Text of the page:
I have often observed that a lot of QA professionals get confused when it comes to what should be the automation coverage for an application. Automation is meant to reduce cycle ...
By: Shripad Khairnar | May 11, 2017
The Project or Program Managers usually evaluate the Triple Constraints i.e. Time, Scope and Cost. While evaluating this IRON TRIANGLE, they are trying to judge if the ongoing project is following the approved budget. Additionally, they want to understand if the project is on schedule – are our deliverables meeting the expected scope?
It’s been a convention that these managers mostly select to use GREEN, YELLOW and RED status to symbolically summarise the project health to their superiors. Now that sources a list of questions as to whether this has any guidance based on objective measurement that reflects real health of the project? How come a project gets on the RED status from GREEN exactly at the time the production release is about to occur? Does such report indicate the problems on the projects with an objective data well ahead of the time as an alarm to stakeholders?
EARNED VALUE ANALYSIS helps you make your reports that are worthy sharing the runtime facts about your PROJECT HEALTH. That in turn guides the stakeholders to take appropriate decisions and actions well in advance.
What should you mean by EARNED VALUE ANALYSIS? – It is an objective method to measure project performance in terms of scope, time and cost. It helps the relevant stakeholders to measure the project health and project performance at any given moment of its execution.
Enlisted below are some of the characteristics that help us understand the benefits of EVA
- It certainly is a Point in Time Evaluation for the project performance
- It indicates Planned Value for the project – How much work did you PLAN to complete?
- It indicates Earned Value for the project – How much work did you ACTUALLY Complete?
- It indicates Actual Cost for the project – How much did you spend to complete the work?
Let’s try to understand the EVA concept with an example below….
A Testing project with an initial budget of $20,000 is being scheduled for 8 weeks.
At the end of the sixth week, the project is 50% complete and the actual costs to date is $18,000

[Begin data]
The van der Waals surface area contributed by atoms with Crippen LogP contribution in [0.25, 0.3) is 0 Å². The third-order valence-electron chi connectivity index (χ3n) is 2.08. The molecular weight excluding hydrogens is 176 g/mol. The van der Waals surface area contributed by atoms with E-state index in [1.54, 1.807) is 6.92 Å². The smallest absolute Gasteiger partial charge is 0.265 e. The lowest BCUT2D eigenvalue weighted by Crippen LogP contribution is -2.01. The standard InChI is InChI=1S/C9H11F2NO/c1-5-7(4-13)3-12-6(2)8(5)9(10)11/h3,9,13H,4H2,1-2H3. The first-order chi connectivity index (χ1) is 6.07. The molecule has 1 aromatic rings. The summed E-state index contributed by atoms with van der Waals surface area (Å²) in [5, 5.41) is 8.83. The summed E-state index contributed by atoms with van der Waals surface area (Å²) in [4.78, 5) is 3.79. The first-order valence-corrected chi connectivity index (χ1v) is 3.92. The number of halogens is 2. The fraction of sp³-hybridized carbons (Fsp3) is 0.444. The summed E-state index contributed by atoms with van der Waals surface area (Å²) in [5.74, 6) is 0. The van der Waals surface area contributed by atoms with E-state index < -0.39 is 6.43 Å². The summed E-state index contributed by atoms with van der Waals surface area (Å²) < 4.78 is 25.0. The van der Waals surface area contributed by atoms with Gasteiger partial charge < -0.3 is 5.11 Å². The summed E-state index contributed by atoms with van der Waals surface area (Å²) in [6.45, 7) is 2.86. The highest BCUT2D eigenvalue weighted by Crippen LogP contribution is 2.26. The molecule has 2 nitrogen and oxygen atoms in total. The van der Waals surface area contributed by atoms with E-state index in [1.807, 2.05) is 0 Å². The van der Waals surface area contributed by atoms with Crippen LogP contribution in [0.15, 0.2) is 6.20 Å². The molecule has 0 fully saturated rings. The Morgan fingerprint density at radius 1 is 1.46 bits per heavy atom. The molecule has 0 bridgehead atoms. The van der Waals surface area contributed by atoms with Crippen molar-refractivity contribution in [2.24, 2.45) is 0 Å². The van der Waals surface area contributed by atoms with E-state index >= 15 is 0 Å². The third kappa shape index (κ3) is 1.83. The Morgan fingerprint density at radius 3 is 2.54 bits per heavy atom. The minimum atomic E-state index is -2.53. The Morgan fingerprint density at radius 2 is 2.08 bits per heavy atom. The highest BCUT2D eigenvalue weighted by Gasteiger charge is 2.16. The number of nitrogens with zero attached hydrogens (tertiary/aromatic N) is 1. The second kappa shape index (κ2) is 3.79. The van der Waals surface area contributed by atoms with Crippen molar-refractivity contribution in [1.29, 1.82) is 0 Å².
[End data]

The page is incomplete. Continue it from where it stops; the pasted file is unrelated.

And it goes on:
Planned Value (PV)
|Earned Value (EV)||Actual Cost (AC)|
Based on the objective data that is derived out of the current project performance – you can determine the project health as below
|Schedule Variance||EV – PV = $10,000 – $15,000||- $5,000|
|Schedule Perf Index (SPI)||EV/PV = $10,000 / $15,000||.66|
|Cost Variance||EV – AC = $15,000 – $18,000||- $8,000|
|Cost Performance Index (CPI)||EV/AC = $10,000 / $18,000||.55|
You need to know that On-target projects essentially have an SPI and CPI of 1 or greater
As the above example indicate SPI and CPI less than 1 – the current project health indicates that project is behind schedule and over budget
Imagine that the project continues at the current performance and you should be able to determine True Cost of the project at its completion.
Budget At Complete (BAC) / CPI
|$20,000 / .55||
At the end of the project, the total project cost will be $36,363
Responsible managers should establish the SPI and CPI Range that determines true colour for the project health and performance at any given point in time.
|[1.0 – .95]||[.94-.85]||
Thus, EVA stands out to be an objective method to determine run time project performance and health over the subjective methods. The relevant stakeholders can be updated with meticulous project health which enables them to take appropriate decisions concerning the project execution further.